Conclusion Estimate PSD as:
^
(!) =
m+1
a
(!)
^
R
1
a(!)
with
^
R =
1
N m
N
X
t=m+1
~y(t)~y
(t)
Lecture notes to accompany Introduction to Spectral Analysis Slide L78by P. Stoica and R. Moses, Prentice Hall, 1997

Capon Properties
m is the user parameter that controls the compromisebetween bias and variance:
as m increases, bias decreases and varianceincreases.
Capon uses one bandpass filter only, but it splits theN data point sample into (N m) subsequences oflength m with maximum overlap.
Lecture notes to accompany Introduction to Spectral Analysis Slide L79by P. Stoica and R. Moses, Prentice Hall, 1997

Relation between Capon and BlackmanTukeyMethods
Consider ^BT
(!) with Bartlett window:
^
BT
(!) =
m
X
k=m
m+1 jkj
m+1
r^(k)e
i!k
=
1
m+1
m
X
t=0
m
X
s=0
r^(t s)e
i!(ts)
=
a
(!)
^
Ra(!)
m+1
;
^
R = [r^(i j)]
Then we have
^
BT
(!) =
a
(!)
^
Ra(!)
m+1
^
C
(!) =
m+1
a
(!)
^
R
1
a(!)
Lecture notes to accompany Introduction to Spectral Analysis Slide L710by P. Stoica and R. Moses, Prentice Hall, 1997

Relation between Capon and AR Methods
Let
^
ARk
(!) =
^
2
k
j
^
A
k
(!)j
2
be the kth order AR PSD estimate of y(t).
Then
^
C
(!) =
1
1
m+1
m
X
k=0
1=
^
ARk
(!)
Consequences:
Due to the average over k, ^C
(!) generally has lessstatistical variability than the AR PSD estimator.
Due to the loworder AR terms in the average,^
C
(!) generally has worse resolution and biasproperties than the AR method.
Lecture notes to accompany Introduction to Spectral Analysis Slide L711by P. Stoica and R. Moses, Prentice Hall, 1997

Spatial Methods Part 1
Lecture 8
Lecture notes to accompany Introduction to Spectral Analysis Slide L81by P. Stoica and R. Moses, Prentice Hall, 1997

The Spatial Spectral Estimation Problem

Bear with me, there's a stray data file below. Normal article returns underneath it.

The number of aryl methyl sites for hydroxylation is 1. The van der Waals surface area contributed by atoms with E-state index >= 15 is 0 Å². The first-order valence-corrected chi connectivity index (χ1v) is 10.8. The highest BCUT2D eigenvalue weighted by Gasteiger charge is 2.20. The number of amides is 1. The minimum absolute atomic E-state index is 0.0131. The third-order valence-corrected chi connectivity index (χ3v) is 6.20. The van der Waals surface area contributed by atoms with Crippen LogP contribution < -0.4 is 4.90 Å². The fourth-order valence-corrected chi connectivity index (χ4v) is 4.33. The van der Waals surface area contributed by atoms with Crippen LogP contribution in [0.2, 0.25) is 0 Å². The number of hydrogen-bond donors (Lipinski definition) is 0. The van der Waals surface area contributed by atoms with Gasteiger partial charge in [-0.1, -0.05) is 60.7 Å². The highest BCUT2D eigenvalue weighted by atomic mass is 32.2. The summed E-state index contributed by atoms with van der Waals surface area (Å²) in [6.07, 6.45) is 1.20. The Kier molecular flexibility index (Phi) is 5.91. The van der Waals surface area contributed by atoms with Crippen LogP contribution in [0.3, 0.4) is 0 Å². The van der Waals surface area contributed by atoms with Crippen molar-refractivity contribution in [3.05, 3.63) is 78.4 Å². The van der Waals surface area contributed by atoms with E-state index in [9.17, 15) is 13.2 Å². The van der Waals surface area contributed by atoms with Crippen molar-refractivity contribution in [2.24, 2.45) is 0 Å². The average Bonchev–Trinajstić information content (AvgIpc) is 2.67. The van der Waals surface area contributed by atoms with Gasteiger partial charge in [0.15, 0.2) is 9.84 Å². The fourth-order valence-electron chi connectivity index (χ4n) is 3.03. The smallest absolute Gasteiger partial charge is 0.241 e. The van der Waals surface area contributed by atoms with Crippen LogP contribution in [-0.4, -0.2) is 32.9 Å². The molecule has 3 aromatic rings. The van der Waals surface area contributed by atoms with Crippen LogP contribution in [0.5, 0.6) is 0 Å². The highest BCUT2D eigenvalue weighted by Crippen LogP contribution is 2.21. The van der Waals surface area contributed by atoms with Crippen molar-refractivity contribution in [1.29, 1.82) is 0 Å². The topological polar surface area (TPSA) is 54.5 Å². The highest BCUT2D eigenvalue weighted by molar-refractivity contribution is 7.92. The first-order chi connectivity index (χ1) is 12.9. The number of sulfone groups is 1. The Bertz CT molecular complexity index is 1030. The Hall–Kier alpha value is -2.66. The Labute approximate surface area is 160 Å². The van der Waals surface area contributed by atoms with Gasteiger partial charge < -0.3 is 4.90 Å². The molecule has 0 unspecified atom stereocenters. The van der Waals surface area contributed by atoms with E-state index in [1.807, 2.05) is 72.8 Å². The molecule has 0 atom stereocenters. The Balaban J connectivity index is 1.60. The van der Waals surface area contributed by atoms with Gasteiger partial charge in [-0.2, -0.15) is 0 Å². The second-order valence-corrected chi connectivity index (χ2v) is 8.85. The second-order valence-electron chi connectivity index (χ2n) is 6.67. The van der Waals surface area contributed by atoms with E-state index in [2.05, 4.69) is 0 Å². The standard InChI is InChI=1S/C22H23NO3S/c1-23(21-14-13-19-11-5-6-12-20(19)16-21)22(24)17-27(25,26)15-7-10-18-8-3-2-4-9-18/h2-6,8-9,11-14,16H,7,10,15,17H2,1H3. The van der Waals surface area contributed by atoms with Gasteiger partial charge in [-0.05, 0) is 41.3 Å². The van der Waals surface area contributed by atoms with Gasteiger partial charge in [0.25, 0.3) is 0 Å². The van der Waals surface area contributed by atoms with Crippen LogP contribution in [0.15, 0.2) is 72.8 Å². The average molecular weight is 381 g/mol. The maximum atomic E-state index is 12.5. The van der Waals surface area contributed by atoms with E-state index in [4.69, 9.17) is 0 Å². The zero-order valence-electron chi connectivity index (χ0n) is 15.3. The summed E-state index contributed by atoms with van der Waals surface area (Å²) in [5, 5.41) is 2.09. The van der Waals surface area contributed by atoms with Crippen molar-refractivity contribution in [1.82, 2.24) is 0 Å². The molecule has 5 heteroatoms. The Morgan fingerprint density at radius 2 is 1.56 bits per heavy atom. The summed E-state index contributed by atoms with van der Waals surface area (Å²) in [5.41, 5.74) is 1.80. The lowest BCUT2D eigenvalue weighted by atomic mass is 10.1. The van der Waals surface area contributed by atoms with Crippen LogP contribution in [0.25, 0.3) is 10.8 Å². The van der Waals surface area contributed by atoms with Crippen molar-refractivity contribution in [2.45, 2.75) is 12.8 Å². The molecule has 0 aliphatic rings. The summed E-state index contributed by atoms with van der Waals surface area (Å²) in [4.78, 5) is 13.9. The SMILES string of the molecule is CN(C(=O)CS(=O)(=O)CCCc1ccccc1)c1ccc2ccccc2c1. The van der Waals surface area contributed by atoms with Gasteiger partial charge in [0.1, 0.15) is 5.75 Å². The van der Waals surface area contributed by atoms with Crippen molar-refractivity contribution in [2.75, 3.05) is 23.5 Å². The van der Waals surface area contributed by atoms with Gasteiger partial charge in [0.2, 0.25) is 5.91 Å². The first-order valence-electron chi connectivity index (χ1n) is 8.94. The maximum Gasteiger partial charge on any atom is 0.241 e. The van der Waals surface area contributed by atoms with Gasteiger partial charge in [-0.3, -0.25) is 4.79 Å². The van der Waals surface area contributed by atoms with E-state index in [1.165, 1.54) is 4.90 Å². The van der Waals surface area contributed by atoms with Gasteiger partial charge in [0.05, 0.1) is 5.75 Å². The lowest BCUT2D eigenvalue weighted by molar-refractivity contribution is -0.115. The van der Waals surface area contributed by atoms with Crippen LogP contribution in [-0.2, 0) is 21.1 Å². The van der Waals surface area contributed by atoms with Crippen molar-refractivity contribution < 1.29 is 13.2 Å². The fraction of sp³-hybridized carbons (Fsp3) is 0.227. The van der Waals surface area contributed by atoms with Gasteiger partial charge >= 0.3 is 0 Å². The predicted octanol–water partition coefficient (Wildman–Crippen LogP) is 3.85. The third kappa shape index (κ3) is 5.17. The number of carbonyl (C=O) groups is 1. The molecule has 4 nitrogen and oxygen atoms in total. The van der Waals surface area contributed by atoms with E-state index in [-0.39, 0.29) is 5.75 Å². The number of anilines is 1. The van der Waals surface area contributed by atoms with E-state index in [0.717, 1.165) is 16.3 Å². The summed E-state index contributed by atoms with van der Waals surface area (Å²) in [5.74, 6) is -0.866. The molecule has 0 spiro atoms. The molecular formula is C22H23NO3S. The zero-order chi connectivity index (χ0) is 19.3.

Source n
Source 2
Source 1
B
B
B
B
BN
@
@
@
@R
v
v
v
Sensor 1
@
@
@
@
@
@
Sensor 2
Sensor m
c
c
c
c
c
c
c
c
c
c
c
c
,
,
,
,
,
,
,
,
,
,
,
,
Problem: Detect and locate n radiating sources by usingan array of m passive sensors.
Emitted energy: Acoustic, electromagnetic, mechanical
Receiving sensors: Hydrophones, antennas, seismometers
Applications: Radar, sonar, communications, seismology,underwater surveillance
Basic Approach: Determine energy distribution overspace (thus the name spatial spectral analysis)
Lecture notes to accompany Introduction to Spectral Analysis Slide L82by P. Stoica and R. Moses, Prentice Hall, 1997

Simplifying Assumptions
Farfield sources in the same plane as the array ofsensors
Nondispersive wave propagation
Hence: The waves are planar and the only locationparameter is direction of arrival (DOA)(or angle of arrival, AOA).
The number of sources n is known. (We do not treatthe detection problem)
The sensors are linear dynamic elements with knowntransfer characteristics and known locations
(That is, the array is calibrated.)
Lecture notes to accompany Introduction to Spectral Analysis Slide L83by P. Stoica and R. Moses, Prentice Hall, 1997

Array Model Single Emitter Case
x(t) = the signal waveform as measured at a referencepoint (e.g., at the first sensor)
k
= the delay between the reference point and thekth sensor
h
k
(t) = the impulse response (weighting function) ofsensor k
e
k
(t) = noise at the kth sensor (e.g., thermal noise insensor electronics; background noise, etc.)
Note: t 2 R (continuoustime signals).
Then the output of sensor k is
y
k
(t) = h
k
(t) x(t
k
) + e
k
(t)
( = convolution operator).
Basic Problem: Estimate the time delays fk
g with hk
(t)
known but x(t) unknown.
This is a timedelay estimation problem in the unknowninput case.Lecture notes to accompany Introduction to Spectral Analysis Slide L84by P. Stoica and R. Moses, Prentice Hall, 1997

Narrowband Assumption
Assume: The emitted signals are narrowband with knowncarrier frequency !
c
.
Then: x(t) = (t) cos[!c
t+ '(t)]
where (t); '(t) vary slowly enough so that
(t
k
) ' (t); '(t
k
) ' '(t)
Time delay is now' to a phase shift !c
k
:
x(t
k
) ' (t) cos[!
c
t+ '(t) !
c
k
]
h
k
(t) x(t
k
)
' jH
k
(!
c
)j(t) cos[!
c
t+ '(t) !
c
k
+argfH
k
(!
c
)g]
where Hk
(!) = Ffh
k
(t)g is the kth sensor's transferfunction
Hence, the kth sensor output is
y
k
(t) = jH
k
(!
c
)j(t)
cos[!
c
t+ '(t) !
c
k
+ argH
k
(!
c
)] + e
k
(t)
Lecture notes to accompany Introduction to Spectral Analysis Slide L85by P. Stoica and R. Moses, Prentice Hall, 1997

Complex Signal Representation
The noisefree output has the form: